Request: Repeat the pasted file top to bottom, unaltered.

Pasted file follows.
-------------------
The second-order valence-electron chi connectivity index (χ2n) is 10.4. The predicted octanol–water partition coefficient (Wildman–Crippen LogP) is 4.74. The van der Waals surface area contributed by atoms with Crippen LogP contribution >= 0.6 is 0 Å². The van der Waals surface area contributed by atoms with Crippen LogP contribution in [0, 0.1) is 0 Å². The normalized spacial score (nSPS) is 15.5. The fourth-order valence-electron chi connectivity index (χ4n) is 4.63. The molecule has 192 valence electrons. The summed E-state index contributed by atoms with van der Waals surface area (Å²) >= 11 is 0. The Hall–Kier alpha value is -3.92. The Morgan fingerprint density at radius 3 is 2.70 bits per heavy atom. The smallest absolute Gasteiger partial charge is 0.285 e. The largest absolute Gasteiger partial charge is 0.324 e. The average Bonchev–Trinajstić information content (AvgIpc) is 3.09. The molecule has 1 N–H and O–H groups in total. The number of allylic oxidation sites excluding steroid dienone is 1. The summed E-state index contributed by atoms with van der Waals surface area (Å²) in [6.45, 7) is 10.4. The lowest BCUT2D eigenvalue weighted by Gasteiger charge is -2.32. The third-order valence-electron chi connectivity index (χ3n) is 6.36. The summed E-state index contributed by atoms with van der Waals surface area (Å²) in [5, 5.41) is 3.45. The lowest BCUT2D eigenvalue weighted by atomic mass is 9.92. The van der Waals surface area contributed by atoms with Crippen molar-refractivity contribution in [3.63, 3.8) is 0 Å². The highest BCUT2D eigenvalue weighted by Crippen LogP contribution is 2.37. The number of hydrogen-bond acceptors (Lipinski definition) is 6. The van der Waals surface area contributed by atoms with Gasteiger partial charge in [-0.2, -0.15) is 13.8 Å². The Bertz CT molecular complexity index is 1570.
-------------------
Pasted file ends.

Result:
The second-order valence-electron chi connectivity index (χ2n) is 10.4. The predicted octanol–water partition coefficient (Wildman–Crippen LogP) is 4.74. The van der Waals surface area contributed by atoms with Crippen LogP contribution >= 0.6 is 0 Å². The van der Waals surface area contributed by atoms with Crippen LogP contribution in [0, 0.1) is 0 Å². The normalized spacial score (nSPS) is 15.5. The fourth-order valence-electron chi connectivity index (χ4n) is 4.63. The molecule has 192 valence electrons. The summed E-state index contributed by atoms with van der Waals surface area (Å²) >= 11 is 0. The Hall–Kier alpha value is -3.92. The Morgan fingerprint density at radius 3 is 2.70 bits per heavy atom. The smallest absolute Gasteiger partial charge is 0.285 e. The largest absolute Gasteiger partial charge is 0.324 e. The average Bonchev–Trinajstić information content (AvgIpc) is 3.09. The molecule has 1 N–H and O–H groups in total. The number of allylic oxidation sites excluding steroid dienone is 1. The summed E-state index contributed by atoms with van der Waals surface area (Å²) in [6.45, 7) is 10.4. The lowest BCUT2D eigenvalue weighted by Gasteiger charge is -2.32. The third-order valence-electron chi connectivity index (χ3n) is 6.36. The summed E-state index contributed by atoms with van der Waals surface area (Å²) in [5, 5.41) is 3.45. The lowest BCUT2D eigenvalue weighted by atomic mass is 9.92. The van der Waals surface area contributed by atoms with Crippen molar-refractivity contribution in [3.63, 3.8) is 0 Å². The highest BCUT2D eigenvalue weighted by Crippen LogP contribution is 2.37. The number of hydrogen-bond acceptors (Lipinski definition) is 6. The van der Waals surface area contributed by atoms with Gasteiger partial charge in [-0.2, -0.15) is 13.8 Å². The Bertz CT molecular complexity index is 1570.